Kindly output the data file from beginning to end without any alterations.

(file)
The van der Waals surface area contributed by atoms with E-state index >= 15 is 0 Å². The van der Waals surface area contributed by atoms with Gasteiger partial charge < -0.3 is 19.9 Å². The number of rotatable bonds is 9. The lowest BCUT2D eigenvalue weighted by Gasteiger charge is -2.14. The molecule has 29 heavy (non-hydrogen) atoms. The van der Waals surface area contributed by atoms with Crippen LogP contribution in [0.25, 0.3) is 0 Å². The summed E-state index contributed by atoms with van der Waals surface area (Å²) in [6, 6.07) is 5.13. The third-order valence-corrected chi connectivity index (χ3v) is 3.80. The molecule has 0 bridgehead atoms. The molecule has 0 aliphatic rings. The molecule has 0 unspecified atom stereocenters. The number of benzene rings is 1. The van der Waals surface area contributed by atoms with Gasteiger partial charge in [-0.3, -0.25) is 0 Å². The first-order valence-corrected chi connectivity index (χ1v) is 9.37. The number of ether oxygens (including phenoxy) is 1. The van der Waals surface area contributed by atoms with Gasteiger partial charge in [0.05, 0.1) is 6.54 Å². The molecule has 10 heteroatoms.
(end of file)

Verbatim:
The van der Waals surface area contributed by atoms with E-state index >= 15 is 0 Å². The van der Waals surface area contributed by atoms with Gasteiger partial charge < -0.3 is 19.9 Å². The number of rotatable bonds is 9. The lowest BCUT2D eigenvalue weighted by Gasteiger charge is -2.14. The molecule has 29 heavy (non-hydrogen) atoms. The van der Waals surface area contributed by atoms with Crippen LogP contribution in [0.25, 0.3) is 0 Å². The summed E-state index contributed by atoms with van der Waals surface area (Å²) in [6, 6.07) is 5.13. The third-order valence-corrected chi connectivity index (χ3v) is 3.80. The molecule has 0 bridgehead atoms. The molecule has 0 aliphatic rings. The molecule has 0 unspecified atom stereocenters. The number of benzene rings is 1. The van der Waals surface area contributed by atoms with Gasteiger partial charge in [-0.3, -0.25) is 0 Å². The first-order valence-corrected chi connectivity index (χ1v) is 9.37. The number of ether oxygens (including phenoxy) is 1. The van der Waals surface area contributed by atoms with Gasteiger partial charge in [0.05, 0.1) is 6.54 Å². The molecule has 10 heteroatoms.